The Red-winged Blackbird nesting season has been in full swing these past few weeks, and LOTS of chicks, like the one above, are beginning to pop their heads up and peek out among the reeds and leaves. Many baby birds are fledging now, venturing out on their own, away from the nest, on the rocky road to independence, and the RWBB chicks are no exception.
These chicks may not look too grown-up yet, but they will soon be ready to move on. When newly hatched, no more than a couple of weeks ago, they were “Blind, naked with scant buffy or grayish down, poorly coordinated” (All About Birds), and quite dependent upon their parents for everything.The male RWBB‘s may have many females in their “harem“, but both parents are very protective and will become quite aggressive if they think their babies are in danger.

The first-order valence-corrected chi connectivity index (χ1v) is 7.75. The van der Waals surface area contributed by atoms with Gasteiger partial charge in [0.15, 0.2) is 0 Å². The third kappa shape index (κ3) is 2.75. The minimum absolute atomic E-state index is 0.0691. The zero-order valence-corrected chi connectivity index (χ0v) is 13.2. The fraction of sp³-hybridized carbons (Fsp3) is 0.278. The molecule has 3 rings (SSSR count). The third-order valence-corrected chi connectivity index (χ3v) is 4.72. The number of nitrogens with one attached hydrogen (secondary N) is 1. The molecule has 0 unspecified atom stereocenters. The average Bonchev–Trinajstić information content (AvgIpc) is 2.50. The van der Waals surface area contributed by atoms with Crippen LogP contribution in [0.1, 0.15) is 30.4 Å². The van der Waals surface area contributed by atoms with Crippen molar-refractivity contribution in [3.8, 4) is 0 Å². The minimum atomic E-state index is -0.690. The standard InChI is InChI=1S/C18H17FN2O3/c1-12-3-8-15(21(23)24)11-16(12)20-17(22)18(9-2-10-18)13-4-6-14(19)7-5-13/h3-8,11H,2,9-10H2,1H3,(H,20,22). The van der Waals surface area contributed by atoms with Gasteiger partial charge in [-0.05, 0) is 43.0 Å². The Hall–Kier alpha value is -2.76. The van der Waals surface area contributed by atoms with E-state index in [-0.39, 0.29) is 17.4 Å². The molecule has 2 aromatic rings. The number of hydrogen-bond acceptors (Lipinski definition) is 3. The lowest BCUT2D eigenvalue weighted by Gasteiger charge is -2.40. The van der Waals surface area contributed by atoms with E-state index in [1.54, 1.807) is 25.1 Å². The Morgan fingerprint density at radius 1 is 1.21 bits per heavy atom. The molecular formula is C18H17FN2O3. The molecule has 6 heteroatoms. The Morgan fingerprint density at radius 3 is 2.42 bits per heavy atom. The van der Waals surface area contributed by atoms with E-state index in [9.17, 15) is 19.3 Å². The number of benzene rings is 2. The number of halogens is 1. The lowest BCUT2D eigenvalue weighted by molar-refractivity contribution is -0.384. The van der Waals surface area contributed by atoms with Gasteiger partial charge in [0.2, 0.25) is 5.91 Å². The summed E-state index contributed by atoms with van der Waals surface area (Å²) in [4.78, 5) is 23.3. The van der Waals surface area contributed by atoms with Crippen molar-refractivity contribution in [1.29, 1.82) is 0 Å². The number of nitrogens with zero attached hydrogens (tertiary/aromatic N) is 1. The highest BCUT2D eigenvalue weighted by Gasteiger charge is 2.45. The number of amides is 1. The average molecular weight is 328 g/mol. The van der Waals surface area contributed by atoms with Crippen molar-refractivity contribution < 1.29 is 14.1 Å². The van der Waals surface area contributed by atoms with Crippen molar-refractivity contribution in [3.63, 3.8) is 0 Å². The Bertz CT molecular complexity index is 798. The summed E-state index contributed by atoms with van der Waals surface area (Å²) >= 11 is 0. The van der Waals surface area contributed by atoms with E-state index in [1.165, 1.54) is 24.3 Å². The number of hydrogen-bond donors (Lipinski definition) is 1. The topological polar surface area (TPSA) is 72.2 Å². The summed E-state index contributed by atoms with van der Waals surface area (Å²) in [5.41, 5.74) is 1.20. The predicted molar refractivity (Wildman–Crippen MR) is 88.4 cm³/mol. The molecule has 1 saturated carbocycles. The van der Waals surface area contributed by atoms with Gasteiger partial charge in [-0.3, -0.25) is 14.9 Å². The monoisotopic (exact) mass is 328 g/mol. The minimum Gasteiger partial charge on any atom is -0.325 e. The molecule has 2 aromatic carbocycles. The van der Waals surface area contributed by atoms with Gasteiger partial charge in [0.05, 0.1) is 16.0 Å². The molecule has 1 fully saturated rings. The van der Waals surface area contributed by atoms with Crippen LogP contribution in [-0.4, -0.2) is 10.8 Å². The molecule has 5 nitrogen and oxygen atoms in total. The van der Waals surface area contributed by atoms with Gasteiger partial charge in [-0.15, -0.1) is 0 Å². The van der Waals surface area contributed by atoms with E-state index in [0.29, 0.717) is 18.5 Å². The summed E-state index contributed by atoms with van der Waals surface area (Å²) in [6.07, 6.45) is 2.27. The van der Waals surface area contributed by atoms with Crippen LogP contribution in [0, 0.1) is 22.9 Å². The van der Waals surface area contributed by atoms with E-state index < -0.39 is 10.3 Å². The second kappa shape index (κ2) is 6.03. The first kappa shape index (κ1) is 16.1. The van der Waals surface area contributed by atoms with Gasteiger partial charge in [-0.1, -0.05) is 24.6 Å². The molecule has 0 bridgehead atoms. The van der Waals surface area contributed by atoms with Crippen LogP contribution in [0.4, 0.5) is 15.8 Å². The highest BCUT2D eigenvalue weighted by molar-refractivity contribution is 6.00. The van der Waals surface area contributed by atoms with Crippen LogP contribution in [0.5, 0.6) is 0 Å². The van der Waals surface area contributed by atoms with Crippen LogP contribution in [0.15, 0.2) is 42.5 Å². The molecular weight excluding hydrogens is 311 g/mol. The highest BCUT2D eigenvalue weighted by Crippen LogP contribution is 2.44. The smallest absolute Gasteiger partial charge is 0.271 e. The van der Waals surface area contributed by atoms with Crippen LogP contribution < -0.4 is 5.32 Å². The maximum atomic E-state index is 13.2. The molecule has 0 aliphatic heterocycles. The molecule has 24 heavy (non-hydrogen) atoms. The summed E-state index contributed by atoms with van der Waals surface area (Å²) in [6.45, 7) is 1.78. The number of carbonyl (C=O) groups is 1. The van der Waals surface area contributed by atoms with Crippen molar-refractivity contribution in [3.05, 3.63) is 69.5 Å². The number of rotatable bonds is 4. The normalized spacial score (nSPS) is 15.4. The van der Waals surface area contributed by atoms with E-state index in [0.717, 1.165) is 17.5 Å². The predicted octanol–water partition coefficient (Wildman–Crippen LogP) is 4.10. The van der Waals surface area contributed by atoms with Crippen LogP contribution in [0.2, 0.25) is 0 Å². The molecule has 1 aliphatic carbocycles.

I can certainly vouch for the point made by Audubon.org that the “Adults are very aggressive in nesting territory, attacking larger birds that approach, and loudly protesting human intruders.” As I walked along the boardwalk just this morning, these vigilant RWBB parents above started flying madly about and screeching at the top of their lungs at both me and a lovely Purple Gallinule!The poor Purple Gallinule was just trying to munch on some of his favorite purple Fireflag blossoms, but he picked the wrong bush – too close to a nest apparently! And I was just trying to take a photo of the Gallinule. I never did actually see the nest or any baby birds that time. The male and the female RWBB‘s kept flying closer and closer to the Gallinule, and at one point, much to my alarm, they literally “dive-bombed” right into him. Both the innocent Purple Gallinule and I got the message and left the scene in a hurry! I had seen this female RWBB above a few days ago at a different preserve. She was a bit calmer at first than the mama I encountered this morning, but still very watchful. What worried me was that her chick was really going “out on a limb” – literally, as you can see above – and mama seemed to be getting quite nervous about it. She started to scurry back and forth from stem to stem, flitting down close to the baby bird and then fluttering away again, as the baby inched his way along the leaves and reeds all by himself.The male RWBB appeared to be sending out a loud warning message to all, to stay away. I was beginning to feel as nervous as the mother bird. Her baby’s steps toward independence were looking very precarious out on that thin reed, and I certainly didn’t want to contribute to an accidental fall (!), so I decided to move on.